Cardiovascular Risk in Prostate Cancer Patients Using Luteinizing Hormone-Releasing Hormone Agonists or a Gonadotropin-Releasing Hormone Antagonist.

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The Journal of urology


PURPOSE: Luteinizing hormone-releasing hormone (LHRH) agonists are believed to have higher cardiovascular risk relative to gonadotropin-releasing hormone (GnRH) antagonists. However, previous studies have not consistently demonstrated this. We used real-world clinical practice data to evaluate differences in major adverse cardiovascular events (MACE) risk between LHRH agonists compared to a GnRH antagonist following androgen deprivation therapy (ADT) initiation.

MATERIALS AND METHODS: We performed a retrospective analysis of data in the Decision Resources Group (now Clarivate) Real World Evidence repository, which represents >300 million US patients from 1991 to 2020 across all US regions. Patients with prostate cancer who received at least 1 injection of ADT were included. The risks of MACE and all-cause mortality as independent endpoints were evaluated, Kaplan-Meier curves were constructed, and associations between MACE and all available confounding risk factors were evaluated by Cox regression analysis using Statistical Package for the Social Sciences.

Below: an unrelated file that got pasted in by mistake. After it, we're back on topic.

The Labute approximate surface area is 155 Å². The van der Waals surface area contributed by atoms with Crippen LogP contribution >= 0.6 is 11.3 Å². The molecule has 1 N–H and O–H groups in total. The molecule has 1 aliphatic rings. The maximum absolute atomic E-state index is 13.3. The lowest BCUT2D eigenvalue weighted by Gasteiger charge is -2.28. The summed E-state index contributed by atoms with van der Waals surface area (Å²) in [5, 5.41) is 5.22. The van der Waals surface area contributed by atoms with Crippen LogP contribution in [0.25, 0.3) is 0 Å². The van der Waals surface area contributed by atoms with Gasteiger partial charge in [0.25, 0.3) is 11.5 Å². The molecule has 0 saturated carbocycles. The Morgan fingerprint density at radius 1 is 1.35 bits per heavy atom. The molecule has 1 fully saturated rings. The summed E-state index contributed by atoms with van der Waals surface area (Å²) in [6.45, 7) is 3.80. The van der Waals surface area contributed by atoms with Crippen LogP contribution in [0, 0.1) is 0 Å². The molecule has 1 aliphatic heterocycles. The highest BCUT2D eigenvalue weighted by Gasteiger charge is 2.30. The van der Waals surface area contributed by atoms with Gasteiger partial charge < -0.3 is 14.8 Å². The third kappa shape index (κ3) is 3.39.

RESULTS: A total of 45,059 men with prostate cancer treated with ADT were analyzed. Overall, the risks of MACE and all-cause mortality were slightly lower in the first year after ADT initiation compared to subsequent years. MACE risk was higher for the GnRH antagonist compared to LHRH agonists (HR=1.62; 95% CI 1.21-2.18,

CONCLUSIONS: The adjusted incidence of MACE was higher for men treated with the GnRH antagonist compared to the LHRH agonists. The demographic and risk factors with the greatest impact on MACE risk were higher age, baseline metastasis, oncology (vs urology) setting, personal MACE history, antagonist (vs agonist), tobacco history, White (vs Black) race, and lower BMI.





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